Joe Biden Needs to be Renominated

I don’t mind saying I was wrong about something. To err is human. I watched Lawrence O’Donnell last night, and he made a compelling case for ending talk of replacing Biden as the Democratic nominee. He pointed out that a President’s job is first and foremost, making decisions, not speech making.

I like and admire Joe Biden and believe he had been a first-rate President, but he may have lost the election the day the Special Counsel released his report. The report from Special Counsel Robert Hur characterized Biden as a “well-meaning, elderly man with a poor memory”

While Biden is the oldest president in American history. He took office at 78, the same age Reagan was when he left the White House. If Biden serves a second term, he’ll be 86 at the end of a second term if he lives this long. A

Memory, regardless of age, is susceptible to errors and can be reshaped over time. The human brain processes immense amounts of information, leading to limitations in storage capacity. Interestingly, forgetting is a natural and necessary function of memory.

Recent incidents involving memory lapses by President Biden and Donald Trump have sparked a national dialogue on the implications of memory errors for aging and cognitive health. For instance, Matt Griffin, employed in communications, vividly recalls the night his father passed away but struggles to pinpoint the exact date.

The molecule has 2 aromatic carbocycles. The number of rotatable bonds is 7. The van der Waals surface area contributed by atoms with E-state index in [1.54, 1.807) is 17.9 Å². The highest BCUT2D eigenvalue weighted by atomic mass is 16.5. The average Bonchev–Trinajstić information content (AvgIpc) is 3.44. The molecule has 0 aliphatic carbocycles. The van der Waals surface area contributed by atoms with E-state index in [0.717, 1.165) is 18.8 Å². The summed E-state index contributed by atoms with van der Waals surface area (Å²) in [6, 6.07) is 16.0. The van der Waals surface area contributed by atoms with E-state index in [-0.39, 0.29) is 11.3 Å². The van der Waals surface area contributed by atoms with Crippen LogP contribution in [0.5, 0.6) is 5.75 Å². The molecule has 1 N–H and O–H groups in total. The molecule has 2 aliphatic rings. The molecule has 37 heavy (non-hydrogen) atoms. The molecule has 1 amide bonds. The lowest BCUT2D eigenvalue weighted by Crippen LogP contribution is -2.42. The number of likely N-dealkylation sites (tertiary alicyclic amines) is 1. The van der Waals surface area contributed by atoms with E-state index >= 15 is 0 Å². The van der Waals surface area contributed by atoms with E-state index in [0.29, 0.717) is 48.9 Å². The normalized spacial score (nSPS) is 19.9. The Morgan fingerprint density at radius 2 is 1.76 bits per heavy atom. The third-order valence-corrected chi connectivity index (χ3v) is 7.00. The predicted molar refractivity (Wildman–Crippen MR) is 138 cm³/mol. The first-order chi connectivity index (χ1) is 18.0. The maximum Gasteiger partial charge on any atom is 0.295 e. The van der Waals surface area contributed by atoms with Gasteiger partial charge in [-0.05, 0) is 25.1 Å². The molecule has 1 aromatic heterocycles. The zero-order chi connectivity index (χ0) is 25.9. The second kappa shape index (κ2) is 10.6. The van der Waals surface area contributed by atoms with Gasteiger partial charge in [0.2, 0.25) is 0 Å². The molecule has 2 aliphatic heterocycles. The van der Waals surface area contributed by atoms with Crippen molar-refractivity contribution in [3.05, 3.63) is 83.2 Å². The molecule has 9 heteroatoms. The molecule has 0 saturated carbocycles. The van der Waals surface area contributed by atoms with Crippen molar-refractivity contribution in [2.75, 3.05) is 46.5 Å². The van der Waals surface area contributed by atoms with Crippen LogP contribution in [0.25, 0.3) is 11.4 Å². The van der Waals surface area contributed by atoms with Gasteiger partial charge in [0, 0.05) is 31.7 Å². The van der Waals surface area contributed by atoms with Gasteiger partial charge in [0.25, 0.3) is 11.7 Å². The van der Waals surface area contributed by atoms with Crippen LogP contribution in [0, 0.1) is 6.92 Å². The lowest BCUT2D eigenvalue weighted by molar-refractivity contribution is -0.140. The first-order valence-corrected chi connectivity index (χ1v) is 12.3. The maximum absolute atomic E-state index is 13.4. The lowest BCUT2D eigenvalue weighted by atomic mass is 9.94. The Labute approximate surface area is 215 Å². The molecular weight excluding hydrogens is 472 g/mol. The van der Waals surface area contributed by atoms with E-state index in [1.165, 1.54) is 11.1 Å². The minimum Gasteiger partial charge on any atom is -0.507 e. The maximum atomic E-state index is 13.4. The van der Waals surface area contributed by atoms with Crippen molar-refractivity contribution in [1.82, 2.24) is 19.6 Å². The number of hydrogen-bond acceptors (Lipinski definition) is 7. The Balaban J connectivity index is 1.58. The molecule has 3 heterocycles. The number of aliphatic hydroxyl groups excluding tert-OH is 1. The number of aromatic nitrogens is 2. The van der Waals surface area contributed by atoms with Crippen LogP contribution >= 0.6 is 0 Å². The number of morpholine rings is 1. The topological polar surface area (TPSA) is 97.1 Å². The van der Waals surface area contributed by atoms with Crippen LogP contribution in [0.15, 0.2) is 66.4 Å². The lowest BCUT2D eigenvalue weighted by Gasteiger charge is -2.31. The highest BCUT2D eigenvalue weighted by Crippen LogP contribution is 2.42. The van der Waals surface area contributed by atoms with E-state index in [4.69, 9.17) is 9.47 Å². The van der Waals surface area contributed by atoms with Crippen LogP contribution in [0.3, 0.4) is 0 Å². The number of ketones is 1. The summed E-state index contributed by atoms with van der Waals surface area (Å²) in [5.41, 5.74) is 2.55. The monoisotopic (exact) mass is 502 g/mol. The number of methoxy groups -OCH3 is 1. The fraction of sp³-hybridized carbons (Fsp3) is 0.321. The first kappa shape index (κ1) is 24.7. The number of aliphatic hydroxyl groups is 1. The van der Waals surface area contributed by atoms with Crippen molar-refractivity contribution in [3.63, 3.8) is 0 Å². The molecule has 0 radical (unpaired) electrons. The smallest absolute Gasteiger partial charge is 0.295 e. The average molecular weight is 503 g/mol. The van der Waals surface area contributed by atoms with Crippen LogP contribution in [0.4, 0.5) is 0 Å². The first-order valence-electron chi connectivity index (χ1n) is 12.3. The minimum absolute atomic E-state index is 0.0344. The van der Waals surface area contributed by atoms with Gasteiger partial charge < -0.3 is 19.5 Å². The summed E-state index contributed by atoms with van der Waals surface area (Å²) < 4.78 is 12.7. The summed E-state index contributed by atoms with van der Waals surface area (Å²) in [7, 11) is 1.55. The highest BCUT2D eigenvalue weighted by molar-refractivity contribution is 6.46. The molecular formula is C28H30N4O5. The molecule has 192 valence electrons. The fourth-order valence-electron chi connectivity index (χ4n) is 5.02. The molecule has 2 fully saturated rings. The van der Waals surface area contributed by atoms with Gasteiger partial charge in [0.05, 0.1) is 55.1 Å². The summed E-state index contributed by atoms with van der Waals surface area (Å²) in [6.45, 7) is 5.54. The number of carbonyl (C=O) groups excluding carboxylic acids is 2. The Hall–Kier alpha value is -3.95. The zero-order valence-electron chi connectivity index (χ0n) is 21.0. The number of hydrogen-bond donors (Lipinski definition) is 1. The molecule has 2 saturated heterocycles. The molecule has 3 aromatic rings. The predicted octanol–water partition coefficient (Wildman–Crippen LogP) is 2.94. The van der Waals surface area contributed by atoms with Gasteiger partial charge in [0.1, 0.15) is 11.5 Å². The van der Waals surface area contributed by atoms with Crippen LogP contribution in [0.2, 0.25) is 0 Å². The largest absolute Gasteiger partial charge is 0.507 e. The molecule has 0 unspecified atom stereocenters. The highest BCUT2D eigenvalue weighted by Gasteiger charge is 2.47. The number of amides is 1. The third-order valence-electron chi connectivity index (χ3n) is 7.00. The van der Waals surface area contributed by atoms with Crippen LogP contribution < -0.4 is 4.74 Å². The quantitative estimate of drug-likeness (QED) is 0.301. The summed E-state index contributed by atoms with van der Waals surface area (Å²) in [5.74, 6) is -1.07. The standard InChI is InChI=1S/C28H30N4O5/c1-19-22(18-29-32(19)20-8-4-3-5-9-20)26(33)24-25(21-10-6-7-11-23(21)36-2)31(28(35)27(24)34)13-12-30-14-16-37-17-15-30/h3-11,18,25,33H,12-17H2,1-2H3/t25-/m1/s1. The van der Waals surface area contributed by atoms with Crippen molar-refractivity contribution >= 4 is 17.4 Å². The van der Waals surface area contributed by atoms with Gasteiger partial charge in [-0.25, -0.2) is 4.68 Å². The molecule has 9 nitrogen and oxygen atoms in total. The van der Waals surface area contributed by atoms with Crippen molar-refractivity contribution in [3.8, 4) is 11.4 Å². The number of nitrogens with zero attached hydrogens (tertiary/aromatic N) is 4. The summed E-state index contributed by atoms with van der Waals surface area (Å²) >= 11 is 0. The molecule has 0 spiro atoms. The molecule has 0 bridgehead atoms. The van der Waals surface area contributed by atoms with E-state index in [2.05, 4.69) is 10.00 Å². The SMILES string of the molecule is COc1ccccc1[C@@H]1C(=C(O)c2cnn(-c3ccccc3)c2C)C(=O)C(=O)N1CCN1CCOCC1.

Experts acknowledge that occasional forgetfulness is commonplace across all age groups. However, significant memory impairments can hinder daily activities like driving or using a phone. It is crucial to distinguish between mild forgetfulness and more serious cognitive issues such as mild cognitive impairment or dementia. As individuals age, their memory capabilities evolve, and understanding these changes can aid in managing memory lapses effectively.

Donald J. Trump has commended Hungary’s Prime Minister, Viktor Orban, for his leadership in Turkey, and has confused figures like Nikki Haley and Nancy Pelosi. Similarly, President Biden has mistakenly referred to deceased former European leaders while discussing contemporary peers and has even mentioned Egypt as Mexico.

The Raw Deal Biden is Getting from Mass Media

Why are the major media outlets giving more coverage to Biden’s age than Trump’s? Between April 25, 2023, and September 20, 2023 as tabulated by Media Matters:

  • The New York Times disproportionately published 98 stories scrutinizing Biden’s age while only dedicating a mere 48 to Trump’s age. 
  • The Washington Post disproportionately published 82 stories scrutinizing Biden’s age while only dedicating a mere 39 to Trump’s age.
  • The Wall Street Journal disproportionately published 78 stories scrutinizing Biden’s age while only dedicating a mere 36 to Trump’s age.
  • The Los Angeles Times disproportionately published 53 stories scrutinizing Biden’s age while only dedicating a mere 27 to Trump’s age. 
  • USA Today disproportionately published 21 stories scrutinizing Biden’s age while only dedicating a mere 10 to Trump’s age.

Since the Special Counsel’s report, the unbalanced coverage has only worsened and resulted in a poll like this one:  In a recent ABC News/Ipsos poll, 59% of respondents said both Biden and Trump, 77, are too old to serve again. Another 27% said only Biden is too old. 3% said only Trump is too old.